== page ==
Smartphones are part of our daily lives, but that doesn't mean they should be a pervasive part of our professional lives.
They do have their place: They help us stay organized, connected and able to complete work on the go through email and apps. However, many employees ignore basic phone etiquette. A recent survey from the consulting firm KDM found that, while 70 percent of those surveyed agree that it's inappropriate to have their phone out during a work meeting, 53 percent do it anyway.
As a manager, this can be a touchy issue because it's difficult to know if and how often your employees are using their phones for work or personal reasons. However, it's important to draw boundaries without stifling your employees' creativity or ability to work flexibly and efficiently.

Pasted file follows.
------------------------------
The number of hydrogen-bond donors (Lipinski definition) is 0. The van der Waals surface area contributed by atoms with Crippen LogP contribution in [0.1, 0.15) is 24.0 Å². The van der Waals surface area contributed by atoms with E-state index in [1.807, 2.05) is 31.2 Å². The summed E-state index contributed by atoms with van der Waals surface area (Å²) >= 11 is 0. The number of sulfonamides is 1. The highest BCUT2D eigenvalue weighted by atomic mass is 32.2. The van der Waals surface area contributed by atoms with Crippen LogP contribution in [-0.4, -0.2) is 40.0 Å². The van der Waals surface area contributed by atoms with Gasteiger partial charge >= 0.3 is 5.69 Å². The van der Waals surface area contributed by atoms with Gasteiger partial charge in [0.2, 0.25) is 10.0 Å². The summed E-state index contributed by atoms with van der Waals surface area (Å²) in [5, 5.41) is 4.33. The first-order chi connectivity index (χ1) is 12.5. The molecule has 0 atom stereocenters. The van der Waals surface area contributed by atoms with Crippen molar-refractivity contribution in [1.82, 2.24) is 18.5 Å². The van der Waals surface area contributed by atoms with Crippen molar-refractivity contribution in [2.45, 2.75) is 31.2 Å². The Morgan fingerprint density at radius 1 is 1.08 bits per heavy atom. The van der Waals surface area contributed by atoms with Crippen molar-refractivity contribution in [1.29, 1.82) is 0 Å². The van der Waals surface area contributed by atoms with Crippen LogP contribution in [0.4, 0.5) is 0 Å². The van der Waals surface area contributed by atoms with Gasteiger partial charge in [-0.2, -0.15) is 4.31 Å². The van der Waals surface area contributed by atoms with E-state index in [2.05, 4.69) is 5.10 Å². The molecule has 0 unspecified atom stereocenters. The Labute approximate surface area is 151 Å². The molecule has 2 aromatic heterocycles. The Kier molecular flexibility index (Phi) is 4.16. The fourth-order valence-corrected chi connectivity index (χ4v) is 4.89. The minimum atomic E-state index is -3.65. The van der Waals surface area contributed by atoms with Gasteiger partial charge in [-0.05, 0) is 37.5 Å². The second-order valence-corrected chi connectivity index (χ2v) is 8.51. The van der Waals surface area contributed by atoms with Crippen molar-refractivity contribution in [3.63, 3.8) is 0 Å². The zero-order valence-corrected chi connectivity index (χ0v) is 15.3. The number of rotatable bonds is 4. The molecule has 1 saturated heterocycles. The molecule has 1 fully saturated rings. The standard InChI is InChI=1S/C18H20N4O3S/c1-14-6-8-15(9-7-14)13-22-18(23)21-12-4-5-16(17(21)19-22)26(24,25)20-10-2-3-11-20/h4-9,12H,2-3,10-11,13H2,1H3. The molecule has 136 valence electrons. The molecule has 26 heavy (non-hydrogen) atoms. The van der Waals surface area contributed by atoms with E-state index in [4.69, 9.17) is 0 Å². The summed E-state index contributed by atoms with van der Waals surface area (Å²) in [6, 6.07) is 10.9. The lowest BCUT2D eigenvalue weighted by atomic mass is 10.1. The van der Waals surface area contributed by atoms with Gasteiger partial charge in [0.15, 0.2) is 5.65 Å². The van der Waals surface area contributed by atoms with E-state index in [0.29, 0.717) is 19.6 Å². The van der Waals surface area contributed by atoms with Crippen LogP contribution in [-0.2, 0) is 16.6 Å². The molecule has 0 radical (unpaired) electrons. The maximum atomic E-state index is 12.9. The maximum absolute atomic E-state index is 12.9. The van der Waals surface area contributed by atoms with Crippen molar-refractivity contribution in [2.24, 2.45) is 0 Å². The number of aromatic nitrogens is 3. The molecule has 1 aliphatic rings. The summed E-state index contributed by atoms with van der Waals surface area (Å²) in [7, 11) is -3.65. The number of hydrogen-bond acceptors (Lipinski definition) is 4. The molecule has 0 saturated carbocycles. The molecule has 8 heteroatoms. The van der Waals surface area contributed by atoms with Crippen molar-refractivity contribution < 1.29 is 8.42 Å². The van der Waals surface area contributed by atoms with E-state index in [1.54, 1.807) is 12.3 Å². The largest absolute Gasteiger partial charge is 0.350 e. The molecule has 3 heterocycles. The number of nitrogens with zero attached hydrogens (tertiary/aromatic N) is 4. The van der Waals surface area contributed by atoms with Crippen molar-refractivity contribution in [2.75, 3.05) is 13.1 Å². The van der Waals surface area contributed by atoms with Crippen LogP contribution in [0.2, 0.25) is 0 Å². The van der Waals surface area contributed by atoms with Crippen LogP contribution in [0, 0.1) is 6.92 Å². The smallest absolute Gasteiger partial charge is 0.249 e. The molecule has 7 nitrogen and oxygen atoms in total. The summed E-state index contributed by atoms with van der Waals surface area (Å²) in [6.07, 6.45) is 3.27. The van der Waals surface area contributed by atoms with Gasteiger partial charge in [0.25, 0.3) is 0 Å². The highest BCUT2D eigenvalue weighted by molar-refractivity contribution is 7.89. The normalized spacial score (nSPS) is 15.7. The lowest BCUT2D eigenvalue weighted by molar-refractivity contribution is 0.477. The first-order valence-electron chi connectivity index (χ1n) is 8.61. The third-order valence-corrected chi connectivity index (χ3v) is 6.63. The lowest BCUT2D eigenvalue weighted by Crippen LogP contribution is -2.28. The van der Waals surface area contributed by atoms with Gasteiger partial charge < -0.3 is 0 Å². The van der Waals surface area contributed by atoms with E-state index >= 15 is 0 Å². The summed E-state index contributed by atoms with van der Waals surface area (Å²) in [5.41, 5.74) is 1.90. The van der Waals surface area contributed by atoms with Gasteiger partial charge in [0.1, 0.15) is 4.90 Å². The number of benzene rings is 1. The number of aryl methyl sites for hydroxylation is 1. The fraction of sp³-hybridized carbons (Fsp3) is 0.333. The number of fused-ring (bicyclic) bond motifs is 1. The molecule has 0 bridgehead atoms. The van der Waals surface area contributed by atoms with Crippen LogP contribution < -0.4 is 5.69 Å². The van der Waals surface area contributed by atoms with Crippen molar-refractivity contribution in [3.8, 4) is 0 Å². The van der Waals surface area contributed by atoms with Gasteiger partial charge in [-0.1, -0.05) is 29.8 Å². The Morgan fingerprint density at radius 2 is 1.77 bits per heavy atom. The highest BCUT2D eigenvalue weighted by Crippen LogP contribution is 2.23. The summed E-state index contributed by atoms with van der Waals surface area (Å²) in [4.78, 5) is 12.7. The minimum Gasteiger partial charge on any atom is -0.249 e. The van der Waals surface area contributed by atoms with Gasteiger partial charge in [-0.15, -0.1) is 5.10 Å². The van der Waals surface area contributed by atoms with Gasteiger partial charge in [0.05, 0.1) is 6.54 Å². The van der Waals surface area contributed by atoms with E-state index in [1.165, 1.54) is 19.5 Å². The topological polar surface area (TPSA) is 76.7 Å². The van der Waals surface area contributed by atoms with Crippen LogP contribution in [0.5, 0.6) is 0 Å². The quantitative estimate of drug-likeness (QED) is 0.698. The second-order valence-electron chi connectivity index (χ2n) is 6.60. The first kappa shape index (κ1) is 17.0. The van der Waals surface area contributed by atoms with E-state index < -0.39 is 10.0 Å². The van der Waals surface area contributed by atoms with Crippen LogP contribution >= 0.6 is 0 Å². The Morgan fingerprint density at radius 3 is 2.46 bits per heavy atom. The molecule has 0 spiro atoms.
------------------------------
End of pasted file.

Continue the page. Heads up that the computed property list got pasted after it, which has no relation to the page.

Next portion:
The first step to set the right tone for office smartphone use is to lead by example. You can't require your employees to put their phones away if you aren't able to do so yourself. If your employees always see you on the phone - in meetings or otherwise - they will assume that it's OK for them to have their phone out regularly at work. The same KDM study found that 20 percent of those surveyed check their phones every 20 minutes.
How often am I on my phone at work?
Do I have the habit of checking or answering my phone during meetings, even via text, if it's not an urgent matter?
What percentage of time do I spend handling personal items on my phone while at work?
If you aren't sure, track your phone use for one full week. Apple's iOS 12 operating system provides you with a chart of your phone use daily and weekly, and you can also find other apps to track your usage. Analyze how much of your time at work was spent on unnecessary items and make adjustments as needed.
Identify the issue.
If you notice that your employees are constantly checking their phones or using them during meetings, try to find out what they're doing.